The process works when we are continually looking for a better way. When we are driven to do better and expect more from ourselves. We can always love better. We can always find better solutions. We can always learn from errors. We can always go deeper into God. We can always become more of who He created us to be. We can always experience our salvation more fully. We can always grow in deeper unity with each other. To embrace this process of continually learning better ways to follow Jesus’ teachings is to embrace God’s once-and-for-all solution.

The moment you insist that your way is THE way, that what you know about Jesus is what there is to know, that your theology is not only good enough, but unable to be challenged, you are cutting yourself off from God’s solution. You are like a child who refuses to mature. It’s not a good look, frankly.

Learning to be wrong is a skill. Most of us weren’t taught it. In fact, the more religious your upbringing, the less skilled you are likely to be at it. But refusing to be wrong doesn’t make you right. When I confront my children about their unwillingness to admit when they are wrong, I sometimes remind them of someone I knew growing up. He would never, ever admit he was wrong. He believed that it was his job to never be wrong and that to admit error meant he was failing at his job.

I ask my kids, “do you think he was ever wrong?” And of course they say yes. Everyone’s wrong sometimes. Then I ask them, “do you think that him never admitting when he was wrong fooled us? Do you think that we actually thought he was never wrong?” And of course they say no. We knew he was wrong even when he wouldn’t admit it. “Do you think you’re going to convince us that you’re never wrong just because you are unwilling to admit it? Do you think it will work better for you than it did for him? Or do you suppose we’ll all just think you’re kind of an idiot for never being able to admit when you’re wrong?,” I ask.

What I don’t tell them is that this person actually did manage to convince some people that he was as perfect as he claimed to be. It was shocking and hurtful to them when they finally had to face the reality that he was just as, if not more, prone to error than the rest of us. Even sadder was that he wasted many years dedicated to never being wrong that he could have been using to learn better ways of living and being.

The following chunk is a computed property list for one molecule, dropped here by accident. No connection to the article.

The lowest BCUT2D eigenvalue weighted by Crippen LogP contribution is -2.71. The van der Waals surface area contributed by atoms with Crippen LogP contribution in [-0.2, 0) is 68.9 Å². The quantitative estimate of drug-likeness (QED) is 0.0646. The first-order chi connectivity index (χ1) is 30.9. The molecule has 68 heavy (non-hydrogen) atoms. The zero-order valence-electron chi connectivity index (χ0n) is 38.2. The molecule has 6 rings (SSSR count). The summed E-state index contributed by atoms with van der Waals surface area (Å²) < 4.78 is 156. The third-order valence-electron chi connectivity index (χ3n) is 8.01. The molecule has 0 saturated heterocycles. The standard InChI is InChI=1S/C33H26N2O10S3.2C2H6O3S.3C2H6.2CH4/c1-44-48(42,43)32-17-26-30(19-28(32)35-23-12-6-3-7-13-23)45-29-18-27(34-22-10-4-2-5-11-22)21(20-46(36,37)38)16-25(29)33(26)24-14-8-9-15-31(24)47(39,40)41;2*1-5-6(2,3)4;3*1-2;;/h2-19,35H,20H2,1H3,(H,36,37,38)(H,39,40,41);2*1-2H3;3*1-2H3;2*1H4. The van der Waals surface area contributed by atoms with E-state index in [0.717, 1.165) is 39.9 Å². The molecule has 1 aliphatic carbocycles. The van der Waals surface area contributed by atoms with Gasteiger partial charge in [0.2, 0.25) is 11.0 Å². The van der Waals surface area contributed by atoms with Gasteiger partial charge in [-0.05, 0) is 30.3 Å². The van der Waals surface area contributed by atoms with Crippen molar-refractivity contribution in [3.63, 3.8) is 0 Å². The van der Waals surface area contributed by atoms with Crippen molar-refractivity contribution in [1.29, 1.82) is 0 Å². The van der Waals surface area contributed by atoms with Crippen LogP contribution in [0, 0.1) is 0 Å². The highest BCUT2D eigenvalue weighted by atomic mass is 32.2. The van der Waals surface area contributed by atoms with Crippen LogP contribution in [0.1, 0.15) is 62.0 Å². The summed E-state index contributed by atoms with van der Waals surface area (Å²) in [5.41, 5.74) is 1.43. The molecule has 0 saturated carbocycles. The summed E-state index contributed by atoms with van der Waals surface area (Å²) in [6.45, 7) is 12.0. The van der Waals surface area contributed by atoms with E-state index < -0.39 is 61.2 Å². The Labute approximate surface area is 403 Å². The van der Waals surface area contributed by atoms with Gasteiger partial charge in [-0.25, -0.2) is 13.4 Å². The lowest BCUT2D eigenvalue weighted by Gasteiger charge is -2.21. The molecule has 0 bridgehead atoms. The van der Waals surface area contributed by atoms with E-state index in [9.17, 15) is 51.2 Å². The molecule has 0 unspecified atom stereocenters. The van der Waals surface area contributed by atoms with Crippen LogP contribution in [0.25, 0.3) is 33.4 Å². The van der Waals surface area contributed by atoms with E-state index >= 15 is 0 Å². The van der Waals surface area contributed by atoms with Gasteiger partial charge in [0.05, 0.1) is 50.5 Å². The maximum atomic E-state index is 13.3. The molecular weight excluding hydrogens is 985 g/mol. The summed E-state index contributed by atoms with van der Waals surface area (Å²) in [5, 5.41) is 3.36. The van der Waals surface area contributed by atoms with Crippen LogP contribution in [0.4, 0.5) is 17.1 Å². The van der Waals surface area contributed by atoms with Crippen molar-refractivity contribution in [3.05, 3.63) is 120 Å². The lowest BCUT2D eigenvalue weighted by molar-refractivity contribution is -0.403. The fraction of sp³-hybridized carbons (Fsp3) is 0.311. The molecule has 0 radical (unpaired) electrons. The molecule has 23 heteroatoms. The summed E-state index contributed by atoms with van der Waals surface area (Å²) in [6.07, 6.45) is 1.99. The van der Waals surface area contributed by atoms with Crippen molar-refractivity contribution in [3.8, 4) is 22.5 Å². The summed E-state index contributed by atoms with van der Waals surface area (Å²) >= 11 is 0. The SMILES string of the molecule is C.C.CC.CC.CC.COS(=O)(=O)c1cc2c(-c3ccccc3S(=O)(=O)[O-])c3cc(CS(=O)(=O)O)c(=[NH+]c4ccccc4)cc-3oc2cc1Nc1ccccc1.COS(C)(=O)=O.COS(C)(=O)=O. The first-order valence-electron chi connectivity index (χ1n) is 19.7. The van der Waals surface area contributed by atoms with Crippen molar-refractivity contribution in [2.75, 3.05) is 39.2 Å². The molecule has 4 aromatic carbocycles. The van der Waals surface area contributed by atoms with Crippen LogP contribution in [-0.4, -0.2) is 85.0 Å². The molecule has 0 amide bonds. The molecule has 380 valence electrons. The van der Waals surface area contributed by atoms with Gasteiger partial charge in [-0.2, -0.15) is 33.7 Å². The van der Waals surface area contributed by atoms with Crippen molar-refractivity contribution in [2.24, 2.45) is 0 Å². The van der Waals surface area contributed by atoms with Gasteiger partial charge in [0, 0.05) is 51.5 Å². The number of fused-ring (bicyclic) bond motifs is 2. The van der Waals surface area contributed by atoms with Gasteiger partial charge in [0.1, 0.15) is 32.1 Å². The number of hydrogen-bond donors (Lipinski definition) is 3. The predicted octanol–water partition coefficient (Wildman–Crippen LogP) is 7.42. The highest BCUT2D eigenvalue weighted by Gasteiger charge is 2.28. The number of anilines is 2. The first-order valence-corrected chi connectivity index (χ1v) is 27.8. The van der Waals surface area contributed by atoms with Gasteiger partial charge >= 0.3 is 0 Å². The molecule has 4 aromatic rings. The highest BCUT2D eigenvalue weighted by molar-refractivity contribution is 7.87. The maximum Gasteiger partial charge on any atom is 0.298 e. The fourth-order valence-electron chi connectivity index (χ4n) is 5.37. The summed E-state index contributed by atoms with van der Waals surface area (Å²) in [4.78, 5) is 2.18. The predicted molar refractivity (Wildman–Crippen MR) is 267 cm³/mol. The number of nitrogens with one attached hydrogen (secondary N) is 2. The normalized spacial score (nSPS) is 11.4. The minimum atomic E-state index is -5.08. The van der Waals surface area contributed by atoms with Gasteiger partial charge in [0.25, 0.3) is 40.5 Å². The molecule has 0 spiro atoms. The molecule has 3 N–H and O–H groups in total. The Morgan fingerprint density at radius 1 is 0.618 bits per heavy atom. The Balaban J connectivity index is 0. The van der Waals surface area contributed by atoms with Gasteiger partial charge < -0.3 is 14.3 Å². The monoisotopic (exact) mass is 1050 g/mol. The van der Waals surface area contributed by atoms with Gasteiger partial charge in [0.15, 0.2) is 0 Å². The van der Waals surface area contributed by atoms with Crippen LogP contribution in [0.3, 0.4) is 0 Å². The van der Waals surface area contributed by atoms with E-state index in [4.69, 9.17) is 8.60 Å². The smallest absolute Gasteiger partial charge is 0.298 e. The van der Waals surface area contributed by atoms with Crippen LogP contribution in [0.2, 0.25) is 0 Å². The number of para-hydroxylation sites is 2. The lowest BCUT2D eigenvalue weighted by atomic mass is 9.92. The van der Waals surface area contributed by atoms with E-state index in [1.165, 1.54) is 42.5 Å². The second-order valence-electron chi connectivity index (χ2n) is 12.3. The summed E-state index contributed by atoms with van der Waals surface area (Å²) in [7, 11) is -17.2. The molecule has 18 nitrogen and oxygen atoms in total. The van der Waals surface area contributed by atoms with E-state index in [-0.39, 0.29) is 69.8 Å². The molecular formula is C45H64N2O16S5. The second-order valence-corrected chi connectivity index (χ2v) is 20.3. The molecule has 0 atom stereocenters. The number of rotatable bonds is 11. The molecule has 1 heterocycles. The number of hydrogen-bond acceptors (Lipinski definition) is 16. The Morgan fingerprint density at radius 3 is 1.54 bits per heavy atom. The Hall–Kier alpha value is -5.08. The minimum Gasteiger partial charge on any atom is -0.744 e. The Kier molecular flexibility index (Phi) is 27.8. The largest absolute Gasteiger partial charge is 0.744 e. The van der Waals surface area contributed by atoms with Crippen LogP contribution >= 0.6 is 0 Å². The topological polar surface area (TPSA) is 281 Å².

So, I suppose that all of this is to say, there’s nothing wrong with your kids finding out that Santa isn’t real. And refusing to ever allow for doubt, questioning or error isn’t going to make you right. It’s just going to turn you into the kind of idiot who teaches their kids that God is like Santa Claus in the sky. Which is fine if you’re into that sort of thing. But it’s not nearly good enough for me.

*Originally posted May 2014.

Theologians and Creation

I am of the firm belief that you cannot be a real theologian if you have never sat in awe of a single blade of grass or wondered at the magic of a leaf cell. Scripture says that creation testifies to God, yet many in the church who will spend hours poring over the God inspired human testimony of scripture will spare hardly a glance at the testimony created by the work of God’s own hands.

Sure, they will stop and marvel at a stunning sunset or a shooting star as all of us do. But the magic is in the details. It’s in the gut flora that keeps us alive and in the symbiotic relationship between the land and the animals just as much as it’s in the miracles which Jesus performed. And it’s not just the rest of creation, but in the wild diversity of human beings that God is testified to.

Like anything else, we have a design that naturally reveals itself if we care to open ourselves up to the details of human experience and thought. In my opinion, the real theologians of this age will be the ones who are willing and able to delve into the details of not only scriptures, but of all of creation as well.

In Which I Own the Libraturd Title

I’ve avoided nearly all hot-button cultural and political topics around here for many years now. And I don’t write screeds about how terrible other people’s theology or morality is. Yet, somehow, the overwhelming majority of people who have responded to my writing are not, shall we say, politically conservative. I used to be conservative, but reading the bible has a funny way of changing that, it seems.  These days I’m a pretty flaming progressive. I’ll go back to being a conservative when we’ve dealt with our problems and have better traditions to hold on to.

I’m not remotely an ideologue. Ideally I’d love to see conservatives, liberals, progressives and (I guess) libertarians have a seat at the table and hash things out together. But as I’ve been saying for years, conservatives have so totally lost their way from a moral and ethical standpoint, that frankly, they need to be removed from the grown-up table until they can get their shit straight. (Hint: what you want to conserve, has to be worth conserving and can’t come at the cost of denying the dignity of some humans.)

Which isn’t to say that if you are conservative, you are unwelcome. Far from it. If you’re willing to put up with me, I assume you are wise and have excellent taste and want to engage with you. But I do find it interesting that, absent any liberal teachers or the influence of liberal theologians, just by following scripture and praying, I came to hold a theology which apparently appeals far more to people who are not politically conservative than those who are. I’m thinking that means something, frankly. I wonder if Jesus would be a libraturd too?